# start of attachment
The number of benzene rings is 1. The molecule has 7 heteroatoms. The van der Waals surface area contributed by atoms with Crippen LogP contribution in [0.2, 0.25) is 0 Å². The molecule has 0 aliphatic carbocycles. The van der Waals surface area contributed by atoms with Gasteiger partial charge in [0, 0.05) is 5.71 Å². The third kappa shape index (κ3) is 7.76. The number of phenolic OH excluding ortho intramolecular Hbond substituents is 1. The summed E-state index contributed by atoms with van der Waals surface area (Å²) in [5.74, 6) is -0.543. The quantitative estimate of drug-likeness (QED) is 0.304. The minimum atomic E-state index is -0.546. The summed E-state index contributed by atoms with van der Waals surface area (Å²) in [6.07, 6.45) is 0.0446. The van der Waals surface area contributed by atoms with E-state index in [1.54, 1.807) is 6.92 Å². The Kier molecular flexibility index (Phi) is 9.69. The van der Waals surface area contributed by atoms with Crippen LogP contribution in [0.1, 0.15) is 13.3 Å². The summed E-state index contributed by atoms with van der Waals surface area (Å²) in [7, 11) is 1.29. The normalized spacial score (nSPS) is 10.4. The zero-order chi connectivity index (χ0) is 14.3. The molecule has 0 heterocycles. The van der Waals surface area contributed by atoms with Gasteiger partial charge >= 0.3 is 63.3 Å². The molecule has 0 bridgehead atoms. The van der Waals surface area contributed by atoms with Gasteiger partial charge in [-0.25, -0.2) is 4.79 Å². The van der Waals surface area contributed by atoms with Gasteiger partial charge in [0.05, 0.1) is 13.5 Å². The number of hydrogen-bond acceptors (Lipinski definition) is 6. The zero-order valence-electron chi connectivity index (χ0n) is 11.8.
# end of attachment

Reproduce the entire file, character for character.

The number of benzene rings is 1. The molecule has 7 heteroatoms. The van der Waals surface area contributed by atoms with Crippen LogP contribution in [0.2, 0.25) is 0 Å². The molecule has 0 aliphatic carbocycles. The van der Waals surface area contributed by atoms with Gasteiger partial charge in [0, 0.05) is 5.71 Å². The third kappa shape index (κ3) is 7.76. The number of phenolic OH excluding ortho intramolecular Hbond substituents is 1. The summed E-state index contributed by atoms with van der Waals surface area (Å²) in [5.74, 6) is -0.543. The quantitative estimate of drug-likeness (QED) is 0.304. The minimum atomic E-state index is -0.546. The summed E-state index contributed by atoms with van der Waals surface area (Å²) in [6.07, 6.45) is 0.0446. The van der Waals surface area contributed by atoms with E-state index in [1.54, 1.807) is 6.92 Å². The Kier molecular flexibility index (Phi) is 9.69. The van der Waals surface area contributed by atoms with Crippen LogP contribution in [0.1, 0.15) is 13.3 Å². The summed E-state index contributed by atoms with van der Waals surface area (Å²) in [7, 11) is 1.29. The normalized spacial score (nSPS) is 10.4. The zero-order chi connectivity index (χ0) is 14.3. The molecule has 0 heterocycles. The van der Waals surface area contributed by atoms with Gasteiger partial charge >= 0.3 is 63.3 Å². The molecule has 0 bridgehead atoms. The van der Waals surface area contributed by atoms with Gasteiger partial charge in [-0.25, -0.2) is 4.79 Å². The van der Waals surface area contributed by atoms with Gasteiger partial charge in [0.05, 0.1) is 13.5 Å². The number of hydrogen-bond acceptors (Lipinski definition) is 6. The zero-order valence-electron chi connectivity index (χ0n) is 11.8.